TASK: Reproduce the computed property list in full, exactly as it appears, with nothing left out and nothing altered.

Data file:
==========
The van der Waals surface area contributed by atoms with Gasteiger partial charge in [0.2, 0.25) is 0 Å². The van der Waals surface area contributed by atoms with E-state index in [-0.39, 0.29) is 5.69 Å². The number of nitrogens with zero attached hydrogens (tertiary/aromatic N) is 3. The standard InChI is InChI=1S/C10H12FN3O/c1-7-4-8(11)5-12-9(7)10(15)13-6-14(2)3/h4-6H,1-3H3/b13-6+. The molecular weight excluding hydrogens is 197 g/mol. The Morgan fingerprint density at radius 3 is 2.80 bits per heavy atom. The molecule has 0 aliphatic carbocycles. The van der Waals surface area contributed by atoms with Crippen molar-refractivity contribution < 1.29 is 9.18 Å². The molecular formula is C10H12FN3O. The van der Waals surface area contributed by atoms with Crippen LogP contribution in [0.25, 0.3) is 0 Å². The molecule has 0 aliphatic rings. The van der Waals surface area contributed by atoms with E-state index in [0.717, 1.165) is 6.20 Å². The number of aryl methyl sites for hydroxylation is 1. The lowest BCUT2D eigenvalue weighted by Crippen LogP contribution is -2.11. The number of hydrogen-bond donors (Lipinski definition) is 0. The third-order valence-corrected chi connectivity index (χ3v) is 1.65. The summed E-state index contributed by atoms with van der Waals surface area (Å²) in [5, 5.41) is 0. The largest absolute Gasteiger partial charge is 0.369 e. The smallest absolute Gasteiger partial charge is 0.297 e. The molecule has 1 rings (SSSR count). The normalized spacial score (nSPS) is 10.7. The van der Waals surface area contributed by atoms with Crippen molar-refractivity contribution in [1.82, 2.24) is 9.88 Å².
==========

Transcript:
The van der Waals surface area contributed by atoms with Gasteiger partial charge in [0.2, 0.25) is 0 Å². The van der Waals surface area contributed by atoms with E-state index in [-0.39, 0.29) is 5.69 Å². The number of nitrogens with zero attached hydrogens (tertiary/aromatic N) is 3. The standard InChI is InChI=1S/C10H12FN3O/c1-7-4-8(11)5-12-9(7)10(15)13-6-14(2)3/h4-6H,1-3H3/b13-6+. The molecular weight excluding hydrogens is 197 g/mol. The Morgan fingerprint density at radius 3 is 2.80 bits per heavy atom. The molecule has 0 aliphatic carbocycles. The van der Waals surface area contributed by atoms with Crippen molar-refractivity contribution < 1.29 is 9.18 Å². The molecular formula is C10H12FN3O. The van der Waals surface area contributed by atoms with Crippen LogP contribution in [0.25, 0.3) is 0 Å². The molecule has 0 aliphatic rings. The van der Waals surface area contributed by atoms with E-state index in [0.717, 1.165) is 6.20 Å². The number of aryl methyl sites for hydroxylation is 1. The lowest BCUT2D eigenvalue weighted by Crippen LogP contribution is -2.11. The number of hydrogen-bond donors (Lipinski definition) is 0. The third-order valence-corrected chi connectivity index (χ3v) is 1.65. The summed E-state index contributed by atoms with van der Waals surface area (Å²) in [5, 5.41) is 0. The largest absolute Gasteiger partial charge is 0.369 e. The smallest absolute Gasteiger partial charge is 0.297 e. The molecule has 1 rings (SSSR count). The normalized spacial score (nSPS) is 10.7. The van der Waals surface area contributed by atoms with Crippen molar-refractivity contribution in [1.82, 2.24) is 9.88 Å².